July 1, 1997

5 Min Read

Medical Device & Diagnostic Industry Magazine
MDDI Article Index

An MD&DI July 1997 Column

The president of Sabratek Corp. (Niles, IL) urges the use of new systems and approaches to respond to changes in the health-care industry.

Recent health-care cost containment has created dramatic changes in health care, leading to paradigm shifts in the whole industry. It is now widely recognized that the delivery of health care is more cost-effective when it is provided outside a traditional hospital environment. Alternate site care (ASC) settings include subacute facilities, outpatient clinics, skilled nursing homes, physician offices, and patient homes. Evidence indicates that care in familiar settings such as the home results not only in lowered costs, but in improved patient outcomes as well.

This paradigm shift has accelerated with the advent of managed care, creating a major growth opportunity for the ASC market. This is substantiated by the fact that patient populations in ASC settings continue to grow. For example, from 1995 to 2000, infusion therapy patients in this market will increase by 50%, the most significant growth coming from pain management, chemotherapy, and antibiotic therapies (see Table I).

For the ASC industry to continue to realize such growth, providers must not only continue to lower costs but also maintain or enhance quality. Technology is one answer as long as it is not technology for technology's sake. In addition, understanding cost structures should allow health-care providers and manufacturers to leverage costs and enhance quality.

It is also clear that telecommunication and computers will play a much greater role in the health-care industry than they have up to this point. Integrating these technologies has essentially created a new industry--telemedicine. This rapidly emerging field combines advances in telecommunications, computer science, and medicine to enable health-care providers to diagnose patients at one location and then treat them at a remote location. The key to continued rapid expansion of telemedicine depends on its user-friendliness and on a smooth transition from traditional practices by both clinicians and patients.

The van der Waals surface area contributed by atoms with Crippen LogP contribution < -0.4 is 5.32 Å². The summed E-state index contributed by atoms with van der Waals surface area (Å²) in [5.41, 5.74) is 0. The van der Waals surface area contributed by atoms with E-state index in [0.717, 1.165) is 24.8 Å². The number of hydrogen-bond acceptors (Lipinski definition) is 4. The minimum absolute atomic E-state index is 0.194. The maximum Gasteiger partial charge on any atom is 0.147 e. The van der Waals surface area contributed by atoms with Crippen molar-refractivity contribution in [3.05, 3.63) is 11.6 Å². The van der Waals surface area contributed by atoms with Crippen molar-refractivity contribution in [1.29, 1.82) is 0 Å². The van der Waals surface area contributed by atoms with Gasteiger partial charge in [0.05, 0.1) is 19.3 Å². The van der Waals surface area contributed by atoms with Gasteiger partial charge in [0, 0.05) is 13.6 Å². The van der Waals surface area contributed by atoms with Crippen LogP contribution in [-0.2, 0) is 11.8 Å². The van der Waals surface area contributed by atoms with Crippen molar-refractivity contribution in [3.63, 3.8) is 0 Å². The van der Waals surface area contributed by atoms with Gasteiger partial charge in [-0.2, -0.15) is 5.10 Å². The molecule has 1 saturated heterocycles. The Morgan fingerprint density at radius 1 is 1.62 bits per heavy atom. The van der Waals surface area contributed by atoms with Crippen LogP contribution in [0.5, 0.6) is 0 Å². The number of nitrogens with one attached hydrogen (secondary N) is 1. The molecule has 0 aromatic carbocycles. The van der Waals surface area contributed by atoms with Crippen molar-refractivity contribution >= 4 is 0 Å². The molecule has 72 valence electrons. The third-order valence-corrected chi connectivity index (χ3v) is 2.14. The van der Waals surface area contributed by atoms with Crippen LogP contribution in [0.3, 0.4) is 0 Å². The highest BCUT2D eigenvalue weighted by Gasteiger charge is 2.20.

In addition to health-care providers, manufacturers play a key role in adapting to these shifts. Manufacturers must supply products that meet the needs of this new health-care environment. This requires forming partnerships with health-care providers to develop open relationships and to fully understand providers' performance and cost requirements. Manufacturers must translate this information into new designs and maybe even new manufacturing processes to create products that meet health-care providers' needs for high quality at low cost. These requirements entail developing products that are suitable for all health-care environments and that are easy to use by both clinicians and patients. Equipment for telemedicine must easily adapt to traditional health-care practices to ensure the success of this technology.